• Immunotherapy: This therapy is also known as biological therapy. It aims to boost an individual’s immune system to target and destroy cancer cells more effectively. Immune checkpoint inhibitors are a type of immunotherapy used for recurrent and advanced or metastatic breast cancer. Immune checkpoint inhibitors block proteins in the immune system so that immune cells better recognize and attack tumors. 

For more information about therapy types, visit our Metastatic Breast Cancer page. 

Living with Metastatic Breast Cancer 

It is normal to feel a range of emotions when you have been diagnosed with metastatic breast cancer. These emotions may include anxiety, stress, anger, and depression. There isn’t one way to feel about receiving the diagnosis. It is important to note that a good quality of life is attainable for months or years - depending on treatment effectiveness and your overall health (American Society of Clinical Oncology). 

When the diagnosis is received, focusing on understanding treatment options and finding as many resources as possible may be helpful. Having more knowledge about metastatic breast cancer can empower you to take control of your health journey, improve your quality of life, and can help manage uneasiness (breastcancer.org). 

The Importance of Wellness 

It is important to remember that metastatic breast cancer treatment goes beyond physical treatment. Emotional well-being and self-care play a significant role in improving your emotional health (breastcancer.org). 

A woman journaling by a lake

Some activities that contribute to your emotional health include (breastcancer.org): 

  • Taking a walk   
  • Journaling  
  • Meditating or praying 
  • Talking with a counselor, social worker, or psychologist  
  • Join a support group    
  • Do yoga or gentle stretching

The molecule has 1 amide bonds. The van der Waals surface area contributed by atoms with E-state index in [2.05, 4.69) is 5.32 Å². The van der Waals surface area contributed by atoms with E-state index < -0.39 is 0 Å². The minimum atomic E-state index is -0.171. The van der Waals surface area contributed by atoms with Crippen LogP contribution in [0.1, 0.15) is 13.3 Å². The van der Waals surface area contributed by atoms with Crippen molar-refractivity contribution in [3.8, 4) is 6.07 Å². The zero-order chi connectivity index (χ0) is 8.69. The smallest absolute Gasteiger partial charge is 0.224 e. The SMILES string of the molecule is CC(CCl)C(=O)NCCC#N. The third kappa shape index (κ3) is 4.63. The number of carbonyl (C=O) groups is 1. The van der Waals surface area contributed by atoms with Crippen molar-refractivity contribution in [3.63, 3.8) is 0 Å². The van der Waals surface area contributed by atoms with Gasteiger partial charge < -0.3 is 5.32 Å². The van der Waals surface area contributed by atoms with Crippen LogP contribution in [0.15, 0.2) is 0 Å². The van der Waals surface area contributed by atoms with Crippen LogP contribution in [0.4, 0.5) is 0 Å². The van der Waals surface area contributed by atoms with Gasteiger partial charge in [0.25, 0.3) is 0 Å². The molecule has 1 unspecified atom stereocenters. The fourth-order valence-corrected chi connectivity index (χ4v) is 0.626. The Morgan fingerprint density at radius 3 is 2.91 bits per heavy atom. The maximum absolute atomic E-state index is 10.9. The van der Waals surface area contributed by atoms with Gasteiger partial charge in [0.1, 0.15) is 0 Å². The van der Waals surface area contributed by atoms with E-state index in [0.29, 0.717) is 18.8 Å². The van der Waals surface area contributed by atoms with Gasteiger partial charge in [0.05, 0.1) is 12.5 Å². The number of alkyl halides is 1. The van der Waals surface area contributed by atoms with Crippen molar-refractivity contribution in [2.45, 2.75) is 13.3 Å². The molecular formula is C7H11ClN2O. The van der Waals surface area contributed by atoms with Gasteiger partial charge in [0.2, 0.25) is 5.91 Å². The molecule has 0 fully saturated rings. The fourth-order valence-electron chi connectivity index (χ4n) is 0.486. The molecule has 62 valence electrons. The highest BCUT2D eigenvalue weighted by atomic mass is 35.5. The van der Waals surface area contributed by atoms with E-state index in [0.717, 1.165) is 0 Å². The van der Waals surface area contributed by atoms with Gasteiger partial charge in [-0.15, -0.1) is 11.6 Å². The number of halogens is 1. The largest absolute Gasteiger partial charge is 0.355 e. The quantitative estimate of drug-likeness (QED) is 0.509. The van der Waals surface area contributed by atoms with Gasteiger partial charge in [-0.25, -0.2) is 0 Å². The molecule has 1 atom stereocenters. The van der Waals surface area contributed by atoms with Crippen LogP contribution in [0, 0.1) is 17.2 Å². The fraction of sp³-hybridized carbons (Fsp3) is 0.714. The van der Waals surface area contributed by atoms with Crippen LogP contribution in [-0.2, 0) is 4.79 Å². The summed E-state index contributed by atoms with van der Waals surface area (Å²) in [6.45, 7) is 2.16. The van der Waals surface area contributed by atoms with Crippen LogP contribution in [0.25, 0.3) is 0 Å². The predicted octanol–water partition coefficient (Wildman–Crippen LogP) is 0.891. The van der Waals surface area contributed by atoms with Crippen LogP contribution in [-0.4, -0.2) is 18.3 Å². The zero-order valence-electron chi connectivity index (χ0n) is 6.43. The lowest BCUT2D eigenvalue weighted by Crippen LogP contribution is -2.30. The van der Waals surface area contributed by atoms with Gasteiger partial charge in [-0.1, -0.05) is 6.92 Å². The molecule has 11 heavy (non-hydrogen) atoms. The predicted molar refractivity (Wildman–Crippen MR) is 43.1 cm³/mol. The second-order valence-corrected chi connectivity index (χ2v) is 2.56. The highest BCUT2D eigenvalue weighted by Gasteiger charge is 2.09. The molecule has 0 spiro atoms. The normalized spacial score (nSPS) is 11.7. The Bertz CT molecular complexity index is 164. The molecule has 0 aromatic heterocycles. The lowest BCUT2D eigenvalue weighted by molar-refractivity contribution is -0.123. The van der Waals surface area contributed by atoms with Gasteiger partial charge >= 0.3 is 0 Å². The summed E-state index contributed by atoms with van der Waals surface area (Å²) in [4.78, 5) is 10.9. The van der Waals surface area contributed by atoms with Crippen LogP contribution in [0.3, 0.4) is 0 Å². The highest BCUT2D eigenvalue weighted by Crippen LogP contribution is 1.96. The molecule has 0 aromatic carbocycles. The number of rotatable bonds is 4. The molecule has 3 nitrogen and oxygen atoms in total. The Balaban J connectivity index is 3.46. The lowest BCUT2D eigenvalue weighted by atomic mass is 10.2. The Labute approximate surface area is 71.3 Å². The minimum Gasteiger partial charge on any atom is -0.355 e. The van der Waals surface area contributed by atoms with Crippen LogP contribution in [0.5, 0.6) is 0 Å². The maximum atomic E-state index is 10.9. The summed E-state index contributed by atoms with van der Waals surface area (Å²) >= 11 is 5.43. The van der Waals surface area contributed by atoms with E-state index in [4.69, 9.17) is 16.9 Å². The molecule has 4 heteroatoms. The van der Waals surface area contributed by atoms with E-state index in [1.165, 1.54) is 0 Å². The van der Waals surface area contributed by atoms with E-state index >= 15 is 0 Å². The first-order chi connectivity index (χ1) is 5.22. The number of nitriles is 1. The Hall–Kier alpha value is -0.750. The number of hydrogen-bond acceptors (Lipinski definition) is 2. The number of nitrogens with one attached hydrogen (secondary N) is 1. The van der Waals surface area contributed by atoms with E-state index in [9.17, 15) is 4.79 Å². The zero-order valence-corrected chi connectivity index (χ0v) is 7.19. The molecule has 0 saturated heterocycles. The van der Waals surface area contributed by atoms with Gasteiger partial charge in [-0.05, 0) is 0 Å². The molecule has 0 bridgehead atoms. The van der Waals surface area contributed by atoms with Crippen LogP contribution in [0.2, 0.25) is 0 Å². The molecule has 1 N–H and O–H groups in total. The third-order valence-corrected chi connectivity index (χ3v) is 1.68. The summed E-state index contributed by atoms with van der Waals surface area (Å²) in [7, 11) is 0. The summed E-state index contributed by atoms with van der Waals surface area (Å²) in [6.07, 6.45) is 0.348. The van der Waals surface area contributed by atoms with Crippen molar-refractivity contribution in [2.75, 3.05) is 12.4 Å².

• Listening to music    
  • Going to the movies 
  • Having coffee with a friend 

The National Cancer Institute suggests some of the following ways to cope with emotions: 

  • Express your feelings: It’s important to express what you feel. You can talk to friends, family, cancer survivors, support groups, or therapists. If you are not ready to talk, you can express your feelings by thinking about them or writing them down. 
  • Not blaming yourself: All bodies are different, and anyone can go through a cancer diagnosis. 
  • Stay active: Take up activities that help you focus on other things besides your diagnosis. 
  • Look at what you can control: Take an active role in your health care, find resources, ask questions, attend appointments, and adjust your lifestyle as needed. 

Support platforms can help you take control of your health journey by making activities, like finding health resources, easier. A new platform, the Alberta Metastatic Breast Cancer (mBC) Support Platform, has been created to help improve decision-making and care for people living with metastatic breast cancer. Find out more about this platform below. 

The Alberta Metastatic Breast Cancer (mBC) Support Platform 

Dr. Nancy Nixon, a Medical Oncologist and the Southern Alberta Breast Tumour Team Lead, co-created the application features with metastatic breast cancer patients using an Alberta-based health platform called the Zamplo App. The platform is customized based on your subtype: HER2-positive, hormone receptor-positive HER2-negative, and triple-negative. 

The mBC Support Platform provides an easy way for you and your caregivers to: 

  • Track medications, supplements, symptoms, activities, and health-related data 
  • Prepare for appointments 
  • Access credible and relevant resources 
  • Connect with others living with metastatic breast cancer 
  • Search for metastatic breast cancer clinical trials 

A woman holding a phone looking a the Alberta mBC Support Platform

The support platform prioritizes data privacy and security: 

  • All the data on the platform is always encrypted and stored in Canada 
  • Personally identifiable information will never be disclosed without consent 
  • You own all the data you add 
  • You can choose whom you want to share your data with 
  • You can delete your account anytime 

Learn more about the Alberta mBC Support Platform and join for free today. 

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The Alberta mBC Support Platform